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Monday, August 15, 2005


A continuation of the theme of the previous image - the Florida fire in the Santa Ritas continued to burn and I got this image on the night of July 16th during a lightning storm. This time exposure caught a pair of bolts hitting in the mountains, one lights up the smoke in Madera Canyon and both light up the clouds above. The fire also appears as orange hot spots on the western flank of the Santa Ritas. Mount Wrightson is the tallest peak near center, just left of the leftmost bolt while Mount Hopkins is just left of the rightmost bolt. You can just barely see the MMT telescope sitting at the summit of Mt. Hopkins. This is a 30 second exposure using my 24mm lens at f/4, ISO 400. Posted by Picasa

9 comments:

Richard said...

Tremendous photo. Have you seen that Canon are releasing a limited edition 20D for astronomy shots?

Jim said...

Thanks Richard. That was my favorite shot from that evening, though there were a couple of strong competitors....

Yes, I saw the 20Da - it does not have the IR blocking filter, as I understand. I also spent all my money on the 20D I have now, so I won't likely be buying the 20Da anytime soon.... :-)

Steve Courteol said...

Awesome picture even though it shows the remains of the tragic fire. BTW, I was on the mountain last week....Found the impact site for the big bolt you caught in the picture between Josephine Peak and Wrightson.. Interested in a copy when I get the developed?

Jim said...

Hey Steve, sure I'd love to see the picture. I'd be a little surprised, however if it was a sure thing that my picture shows the spot you found, considering how many bolts of lightning must have hit in the area and how hard it would be to identify the spot the bolt I caught from just the photo.... How much of the mountain is open for hiking these days? How badly was the area burned?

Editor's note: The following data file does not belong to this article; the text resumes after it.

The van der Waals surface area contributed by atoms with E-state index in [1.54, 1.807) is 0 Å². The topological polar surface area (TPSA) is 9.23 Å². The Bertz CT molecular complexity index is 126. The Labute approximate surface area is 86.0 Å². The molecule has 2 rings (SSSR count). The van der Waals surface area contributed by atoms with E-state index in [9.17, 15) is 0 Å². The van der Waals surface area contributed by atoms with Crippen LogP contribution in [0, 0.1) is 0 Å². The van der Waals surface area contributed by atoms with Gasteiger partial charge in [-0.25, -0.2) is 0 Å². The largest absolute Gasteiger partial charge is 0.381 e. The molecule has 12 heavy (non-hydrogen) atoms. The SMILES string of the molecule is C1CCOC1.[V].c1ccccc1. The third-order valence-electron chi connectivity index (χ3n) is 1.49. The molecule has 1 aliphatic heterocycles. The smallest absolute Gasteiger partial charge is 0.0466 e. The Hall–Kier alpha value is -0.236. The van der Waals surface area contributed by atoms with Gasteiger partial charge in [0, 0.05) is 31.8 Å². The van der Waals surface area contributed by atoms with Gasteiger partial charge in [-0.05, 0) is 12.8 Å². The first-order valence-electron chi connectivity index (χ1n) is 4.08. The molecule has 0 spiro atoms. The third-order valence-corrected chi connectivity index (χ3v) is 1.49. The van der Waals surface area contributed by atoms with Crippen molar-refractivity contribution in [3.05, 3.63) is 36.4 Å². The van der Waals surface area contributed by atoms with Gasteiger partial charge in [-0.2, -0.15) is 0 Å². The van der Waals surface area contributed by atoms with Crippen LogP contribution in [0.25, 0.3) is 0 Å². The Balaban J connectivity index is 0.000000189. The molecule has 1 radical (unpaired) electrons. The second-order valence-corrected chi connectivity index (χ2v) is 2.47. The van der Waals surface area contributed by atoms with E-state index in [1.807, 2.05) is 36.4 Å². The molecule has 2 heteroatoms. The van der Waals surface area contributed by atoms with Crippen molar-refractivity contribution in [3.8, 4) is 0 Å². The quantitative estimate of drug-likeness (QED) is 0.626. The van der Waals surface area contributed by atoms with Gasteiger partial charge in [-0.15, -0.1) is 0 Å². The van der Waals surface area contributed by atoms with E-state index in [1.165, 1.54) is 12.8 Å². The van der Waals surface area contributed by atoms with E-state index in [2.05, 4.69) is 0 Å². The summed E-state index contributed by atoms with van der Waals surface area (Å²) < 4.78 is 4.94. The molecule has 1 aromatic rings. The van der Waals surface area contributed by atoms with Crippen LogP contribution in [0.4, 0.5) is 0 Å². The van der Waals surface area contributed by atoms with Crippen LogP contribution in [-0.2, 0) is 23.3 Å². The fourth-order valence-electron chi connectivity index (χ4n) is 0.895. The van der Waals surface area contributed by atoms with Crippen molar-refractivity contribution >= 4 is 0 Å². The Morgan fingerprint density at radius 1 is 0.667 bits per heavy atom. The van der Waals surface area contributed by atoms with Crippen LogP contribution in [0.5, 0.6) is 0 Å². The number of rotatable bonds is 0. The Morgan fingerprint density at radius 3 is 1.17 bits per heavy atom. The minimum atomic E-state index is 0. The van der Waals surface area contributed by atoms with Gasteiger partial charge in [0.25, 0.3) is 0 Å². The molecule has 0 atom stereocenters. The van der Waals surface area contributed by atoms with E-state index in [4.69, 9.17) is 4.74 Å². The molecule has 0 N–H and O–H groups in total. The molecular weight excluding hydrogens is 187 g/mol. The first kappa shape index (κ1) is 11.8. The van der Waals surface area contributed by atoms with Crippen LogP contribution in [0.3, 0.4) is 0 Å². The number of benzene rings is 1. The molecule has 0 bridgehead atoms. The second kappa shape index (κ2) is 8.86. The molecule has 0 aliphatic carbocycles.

Anonymous said...

Jim, how do I get a picture to you? I am almost certain I found the tree--right in the middle of Riley Saddle, where the left bolt would have hit (unless there were several hits there) The Old Trail is open to the top. I got a waiver to go up the Super Trail for photographing the after effects on the 25th of March. Very sad images. I am in the process of posting them on Webshots at
http://community.webshots.com/user/longwalker9453

Later...Steve in Prescott AZ

my email

courteol@yahoo.com

Jim said...

Steve - can you post the picture to webshots with the other images you mentioned? Then just tell me the URL and I'll look at it. Even if the strike isn't the one from my photo, it is certainly representative of what must have happened during the strike in my photo. I'd be interested to see the images from your survey. That's one of my favorite areas to hike in.

steve courteol said...

Here is a link to my Webshots albums covering the Florida Fire.
In the album labelled, "Riley Saddle" there is an image of the tree that may have been the target.
"Jim's Tree"

Jim said...

Boy, those pictures are sure hard to look at - so much devistation. I remember one hike with a couple friends where we lounged around near Riley Saddle on a pine needle covered hillside, enjoying the quiet.... What does the area around Josephine Saddle look like? Did it survive? One of our favorite camping areas is on the little hill west of the saddle between there and Jack mountain. Thanks for posting those pictures. I added you to my webshots favorites.....

steve c said...

Glad you found the images. They are devastating. I have not yet reached the Florida Canyon side but it is the most severe. Madera Canyon and the lower trails, even the Old Baldy Trail, are, for all practical purposes, unscathed. Yes, there were a few hot spots, but compared to the rest, just fine. No noticable fire damage in Josephine Saddle itself. A slight scorch is evident in the area. I will post more images of this soon. Check back.